The Newtown Pentacle

Altissima quaeque flumina minimo sono labi

Archive for April 30th, 2012

constantly consulting

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– photo by Mitch Waxman

Gilman, Gilman, Gilman.

Idiotic, your humble narrator cannot break loose of the compulsion which drives me toward destruction, which will be the result of locating a certain grave amongst Calvary Cemetery’s emerald devastations. Weak of will and enslaved by fevered thoughts, once more do my feet fall upon a carpet of grass fed by a morbid nutrition, stumbling across and into the city of the dead. On the subject at hand, which is the attempt to locate a tiny needle in a gigantic hay stack- a needle not even certain to still exist in this age- let’s recap:

As mentioned in the post “Searching for Gilman“:

“Somewhere in the viridian depths of Calvary Cemetery lies an unremarked merchant from Massachusetts, who died in an accident along the delirious Newtown Creek in 1931. No obituary I can find discusses him, and Gilman slid unnoticed into the hallowed loam of Calvary’s charitable sections. His anonymity came to an end when, according to neighborhood sources and contemporary diarists, a relict 3 masted schooner arrived at the Penny Bridge docks and ordered an eccentric monument be erected on Gilman’s resting place. The captain of that black ship, a leathery bastard named Marsh, collected Gilman’s belongings and sailed via Newtown Creek to the East River, turning North toward Hell Gate- ultimately disappearing into the mists of Long Island Sound heading for New England.”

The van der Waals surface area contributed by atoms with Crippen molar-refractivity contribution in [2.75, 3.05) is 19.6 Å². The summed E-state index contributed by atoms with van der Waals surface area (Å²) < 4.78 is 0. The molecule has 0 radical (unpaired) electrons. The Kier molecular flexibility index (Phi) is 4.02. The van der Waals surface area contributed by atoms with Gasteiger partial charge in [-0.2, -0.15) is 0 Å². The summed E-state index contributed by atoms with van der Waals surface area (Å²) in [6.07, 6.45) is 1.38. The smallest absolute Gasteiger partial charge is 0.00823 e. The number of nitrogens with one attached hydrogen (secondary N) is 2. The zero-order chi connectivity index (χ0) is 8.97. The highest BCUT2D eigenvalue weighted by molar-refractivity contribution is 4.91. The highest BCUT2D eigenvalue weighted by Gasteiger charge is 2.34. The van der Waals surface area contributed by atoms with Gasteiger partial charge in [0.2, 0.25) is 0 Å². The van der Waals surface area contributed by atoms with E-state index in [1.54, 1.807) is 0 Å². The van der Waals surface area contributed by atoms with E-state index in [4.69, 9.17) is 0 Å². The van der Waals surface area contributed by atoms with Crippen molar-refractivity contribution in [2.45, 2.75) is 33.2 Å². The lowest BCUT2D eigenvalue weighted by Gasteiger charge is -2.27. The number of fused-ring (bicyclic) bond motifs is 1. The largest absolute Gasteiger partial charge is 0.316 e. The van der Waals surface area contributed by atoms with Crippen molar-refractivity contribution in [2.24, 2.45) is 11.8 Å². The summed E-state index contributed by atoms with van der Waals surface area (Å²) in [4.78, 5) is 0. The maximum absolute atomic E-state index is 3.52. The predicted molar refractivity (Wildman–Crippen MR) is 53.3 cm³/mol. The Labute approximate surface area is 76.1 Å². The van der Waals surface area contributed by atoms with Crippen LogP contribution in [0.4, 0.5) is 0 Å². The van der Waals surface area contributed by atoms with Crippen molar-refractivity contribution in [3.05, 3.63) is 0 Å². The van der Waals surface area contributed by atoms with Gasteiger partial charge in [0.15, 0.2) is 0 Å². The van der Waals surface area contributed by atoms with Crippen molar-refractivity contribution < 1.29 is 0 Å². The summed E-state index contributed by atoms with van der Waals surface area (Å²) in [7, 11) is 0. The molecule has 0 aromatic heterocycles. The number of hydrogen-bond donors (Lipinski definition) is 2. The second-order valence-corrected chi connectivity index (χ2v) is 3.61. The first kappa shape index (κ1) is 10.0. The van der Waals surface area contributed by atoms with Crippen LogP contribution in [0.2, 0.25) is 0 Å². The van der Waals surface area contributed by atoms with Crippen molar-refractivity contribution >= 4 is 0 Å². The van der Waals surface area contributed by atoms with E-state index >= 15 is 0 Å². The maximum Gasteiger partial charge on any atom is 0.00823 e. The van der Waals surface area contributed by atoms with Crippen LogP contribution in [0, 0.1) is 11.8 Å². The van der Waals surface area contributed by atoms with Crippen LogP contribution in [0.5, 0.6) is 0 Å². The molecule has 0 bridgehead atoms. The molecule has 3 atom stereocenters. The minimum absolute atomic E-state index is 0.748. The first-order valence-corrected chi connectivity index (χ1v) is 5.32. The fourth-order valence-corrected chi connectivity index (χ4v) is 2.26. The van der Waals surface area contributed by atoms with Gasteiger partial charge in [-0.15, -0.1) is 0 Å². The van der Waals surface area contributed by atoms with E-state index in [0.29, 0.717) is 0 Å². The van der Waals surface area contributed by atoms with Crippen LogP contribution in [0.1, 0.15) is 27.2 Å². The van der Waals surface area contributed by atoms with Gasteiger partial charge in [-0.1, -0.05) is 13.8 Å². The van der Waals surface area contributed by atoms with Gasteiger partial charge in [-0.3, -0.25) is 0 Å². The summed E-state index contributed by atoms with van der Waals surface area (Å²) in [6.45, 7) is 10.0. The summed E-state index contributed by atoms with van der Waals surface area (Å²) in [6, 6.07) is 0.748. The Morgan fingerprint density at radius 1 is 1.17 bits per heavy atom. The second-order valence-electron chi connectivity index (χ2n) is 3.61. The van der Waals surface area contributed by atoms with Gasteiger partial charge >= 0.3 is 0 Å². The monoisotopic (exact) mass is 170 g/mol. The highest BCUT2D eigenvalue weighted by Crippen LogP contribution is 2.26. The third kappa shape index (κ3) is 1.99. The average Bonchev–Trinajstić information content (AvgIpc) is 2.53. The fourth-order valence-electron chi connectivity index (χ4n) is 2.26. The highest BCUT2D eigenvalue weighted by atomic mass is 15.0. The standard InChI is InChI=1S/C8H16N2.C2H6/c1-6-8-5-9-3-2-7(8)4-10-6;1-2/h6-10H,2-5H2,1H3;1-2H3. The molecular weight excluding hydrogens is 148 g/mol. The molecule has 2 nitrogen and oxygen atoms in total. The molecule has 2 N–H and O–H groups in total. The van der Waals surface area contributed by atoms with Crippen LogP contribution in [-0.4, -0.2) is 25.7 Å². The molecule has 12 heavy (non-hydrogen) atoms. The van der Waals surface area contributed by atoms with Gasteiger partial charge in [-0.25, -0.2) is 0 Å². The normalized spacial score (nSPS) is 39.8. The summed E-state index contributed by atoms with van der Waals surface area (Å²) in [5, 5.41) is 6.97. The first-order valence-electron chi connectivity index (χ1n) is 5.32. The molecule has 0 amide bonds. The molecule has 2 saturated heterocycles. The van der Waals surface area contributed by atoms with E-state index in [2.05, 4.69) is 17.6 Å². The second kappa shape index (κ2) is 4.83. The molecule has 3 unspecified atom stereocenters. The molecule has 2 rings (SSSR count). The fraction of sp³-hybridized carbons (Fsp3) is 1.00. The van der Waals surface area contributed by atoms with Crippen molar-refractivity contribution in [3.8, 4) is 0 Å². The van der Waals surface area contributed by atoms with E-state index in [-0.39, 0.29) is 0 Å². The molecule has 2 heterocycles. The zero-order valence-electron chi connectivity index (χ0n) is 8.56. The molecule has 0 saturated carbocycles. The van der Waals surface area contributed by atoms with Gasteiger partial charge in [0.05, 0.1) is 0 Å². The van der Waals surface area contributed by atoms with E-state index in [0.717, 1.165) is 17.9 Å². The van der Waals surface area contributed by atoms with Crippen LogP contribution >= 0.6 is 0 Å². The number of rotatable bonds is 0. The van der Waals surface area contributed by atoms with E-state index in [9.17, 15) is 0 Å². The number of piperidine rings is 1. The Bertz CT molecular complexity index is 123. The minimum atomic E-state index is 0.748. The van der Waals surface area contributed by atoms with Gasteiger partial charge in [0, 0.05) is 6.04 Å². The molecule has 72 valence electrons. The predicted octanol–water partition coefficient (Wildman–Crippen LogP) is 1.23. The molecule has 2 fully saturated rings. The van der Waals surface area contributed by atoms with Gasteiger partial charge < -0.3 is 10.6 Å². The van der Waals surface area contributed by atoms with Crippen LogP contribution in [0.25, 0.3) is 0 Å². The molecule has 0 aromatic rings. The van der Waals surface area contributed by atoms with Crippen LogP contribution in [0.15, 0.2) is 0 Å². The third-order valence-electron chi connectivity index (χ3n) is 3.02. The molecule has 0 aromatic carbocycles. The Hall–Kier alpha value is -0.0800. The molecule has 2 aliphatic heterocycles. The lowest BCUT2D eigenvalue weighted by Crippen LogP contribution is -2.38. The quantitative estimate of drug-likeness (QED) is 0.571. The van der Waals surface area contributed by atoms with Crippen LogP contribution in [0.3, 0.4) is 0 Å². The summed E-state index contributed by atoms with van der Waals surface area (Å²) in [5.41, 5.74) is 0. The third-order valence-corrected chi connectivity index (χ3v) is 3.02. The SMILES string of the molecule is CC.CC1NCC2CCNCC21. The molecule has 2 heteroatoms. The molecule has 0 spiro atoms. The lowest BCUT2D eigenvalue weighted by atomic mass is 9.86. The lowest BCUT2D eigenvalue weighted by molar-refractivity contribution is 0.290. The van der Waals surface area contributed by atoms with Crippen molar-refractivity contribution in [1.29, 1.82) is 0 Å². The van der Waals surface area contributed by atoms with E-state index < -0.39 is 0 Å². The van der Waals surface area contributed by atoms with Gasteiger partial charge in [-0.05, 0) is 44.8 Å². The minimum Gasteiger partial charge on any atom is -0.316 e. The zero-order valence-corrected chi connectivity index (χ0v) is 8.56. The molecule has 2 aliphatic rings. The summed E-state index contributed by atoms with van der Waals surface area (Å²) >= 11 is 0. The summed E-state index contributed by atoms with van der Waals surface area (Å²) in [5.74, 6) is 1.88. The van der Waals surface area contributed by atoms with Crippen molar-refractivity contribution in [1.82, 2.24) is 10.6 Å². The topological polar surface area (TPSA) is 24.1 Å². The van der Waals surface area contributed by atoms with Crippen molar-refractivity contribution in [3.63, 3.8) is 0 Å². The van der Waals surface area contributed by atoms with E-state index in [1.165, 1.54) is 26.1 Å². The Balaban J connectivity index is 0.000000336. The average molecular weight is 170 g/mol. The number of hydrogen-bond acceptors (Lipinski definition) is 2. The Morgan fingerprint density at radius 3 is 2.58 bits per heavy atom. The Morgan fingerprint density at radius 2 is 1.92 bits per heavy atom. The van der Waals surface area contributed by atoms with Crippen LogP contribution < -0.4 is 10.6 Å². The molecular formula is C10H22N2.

The first survey of Newtown Creek was completed by Dutch explorers in 1613-1614, and the Dutch acquired the area from the local Mespatches tribe shortly thereafter. Initially, the Newtown Creek area was used primarily for agriculture, but following the Revolutionary War, it became industrialized with glue and tin factories, rope works, tanneries, and the Sampson Oil Cloth Factory operating along Newtown Creek and its tributaries. There was a shift to shipbuilding in the Pre-Civil War Period. Following the Civil War, textile manufacturing and oil refining replaced shipbuilding along Newtown Creek and its tributaries.

– photo by Mitch Waxman

It has been established, circumstantially, that the accident which claimed Gilman was definitively in Blissville, and happened westward of Penny Bridge but east of the Greenpoint Avenue crossing. Additionally, disturbing intonations that the packs of feral dogs which were contemporaneously described as endemic to the area avoided the cadaver, but that the local rodent population did not find itself constrained from feasting.

from the posting “A World Yet Inchoate“:

“Enigma, my search for the elusive final resting place of the Massachusetts based dealer in far eastern art has taken me to distant and forgotten sections of the City of Greater New York. I have consulted with asiatic mystics in Manhattan’s Chinatown, visited a heretical Kabbalist in Brooklyn, and have drawn the ire of certain extant allies of the dead man whose influence and reach extend into the federal government and modernity itself who wish me to remain silent on the subject.”

from 1892’s History of the Catholic Church in the United States, By John Gilmary Shea – courtesy google books